The Long History of the Indian Child Welfare Act

Margaret D. Jacobs, Remembering the "Forgotten Child": The American Indian Child Welfare Crisis of the 1960s and 1970s, 37 American Indian Quarterly 136 (Winter/Spring 2013).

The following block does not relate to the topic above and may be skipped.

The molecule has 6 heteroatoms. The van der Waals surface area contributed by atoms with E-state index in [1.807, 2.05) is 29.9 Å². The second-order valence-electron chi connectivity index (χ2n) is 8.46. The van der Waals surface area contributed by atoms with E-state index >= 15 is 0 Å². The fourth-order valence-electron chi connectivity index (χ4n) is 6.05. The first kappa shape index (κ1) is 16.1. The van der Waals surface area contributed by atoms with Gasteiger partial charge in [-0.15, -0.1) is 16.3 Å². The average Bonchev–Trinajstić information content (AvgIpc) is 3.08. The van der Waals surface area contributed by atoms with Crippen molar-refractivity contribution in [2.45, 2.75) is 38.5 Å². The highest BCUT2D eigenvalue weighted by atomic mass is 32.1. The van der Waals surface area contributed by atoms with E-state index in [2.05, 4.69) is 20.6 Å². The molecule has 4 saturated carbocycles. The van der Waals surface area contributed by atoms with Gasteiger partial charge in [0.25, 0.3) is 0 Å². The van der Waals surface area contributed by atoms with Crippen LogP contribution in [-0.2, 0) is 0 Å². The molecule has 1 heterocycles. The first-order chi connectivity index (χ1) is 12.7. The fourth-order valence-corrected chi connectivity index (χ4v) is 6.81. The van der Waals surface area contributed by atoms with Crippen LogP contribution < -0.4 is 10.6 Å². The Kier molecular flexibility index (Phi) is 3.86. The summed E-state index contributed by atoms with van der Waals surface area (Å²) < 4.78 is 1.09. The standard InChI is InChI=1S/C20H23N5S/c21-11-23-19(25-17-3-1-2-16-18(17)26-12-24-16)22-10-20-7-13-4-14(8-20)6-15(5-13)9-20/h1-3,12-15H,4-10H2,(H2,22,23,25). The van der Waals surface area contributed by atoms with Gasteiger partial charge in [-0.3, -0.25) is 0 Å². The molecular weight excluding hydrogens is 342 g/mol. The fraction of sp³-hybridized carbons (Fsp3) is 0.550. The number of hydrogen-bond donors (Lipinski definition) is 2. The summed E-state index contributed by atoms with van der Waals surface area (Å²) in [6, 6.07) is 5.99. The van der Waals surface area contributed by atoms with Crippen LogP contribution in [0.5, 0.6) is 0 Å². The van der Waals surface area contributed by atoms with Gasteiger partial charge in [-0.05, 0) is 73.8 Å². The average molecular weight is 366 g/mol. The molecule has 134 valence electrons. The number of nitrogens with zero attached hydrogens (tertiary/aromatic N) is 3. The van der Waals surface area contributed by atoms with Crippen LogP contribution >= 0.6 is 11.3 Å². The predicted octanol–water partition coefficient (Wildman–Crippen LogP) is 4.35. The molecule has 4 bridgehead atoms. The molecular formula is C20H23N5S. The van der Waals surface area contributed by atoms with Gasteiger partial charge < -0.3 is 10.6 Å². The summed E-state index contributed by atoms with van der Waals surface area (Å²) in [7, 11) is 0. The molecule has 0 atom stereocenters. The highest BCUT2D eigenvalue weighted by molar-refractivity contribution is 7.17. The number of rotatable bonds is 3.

The modern nation-state is rife with contradictions: “hard” borders that are in fact both permeable and unstable; inhabitants who have assumed many of the rights and obligations of citizenship, but whose illegal border crossings undermine the nation’s claim to sovereignty; territories within the nation-state where the state’s jurisdiction is uneven or unclear. In recent U.S. history, these contradictions have been made visible in poignant form: Elián González, the Cuban boy whose asylum case captivated the nation in 2000; the high-achieving “alien minors” contemplated by the DREAM Act; and most recently, Baby Veronica, the child at the center of a fierce custody dispute between her biological father, a member of the Cherokee Nation, and her non-Indian adoptive parents. In December 2011, when Veronica was 27 months old, the South Carolina Family Court found that two provisions of the Indian Child Welfare Act of 1978 (ICWA) barred termination of the biological father’s parental rights. In Adoptive Couple v. Baby Girl, No. 12-399 (U.S. June 25, 2013), the Supreme Court disagreed. The majority opinion, which casts Baby Veronica as only the slightest bit Cherokee (3/256, to be precise), should be read alongside Margaret Jacobs’s important article, “Remembering the ‘Forgotten Child’: The American Indian Child Welfare Crisis of the 1960s and 1970s,” which encourages us to remember all the children that came before—and all the nation-making and un-making done on their backs.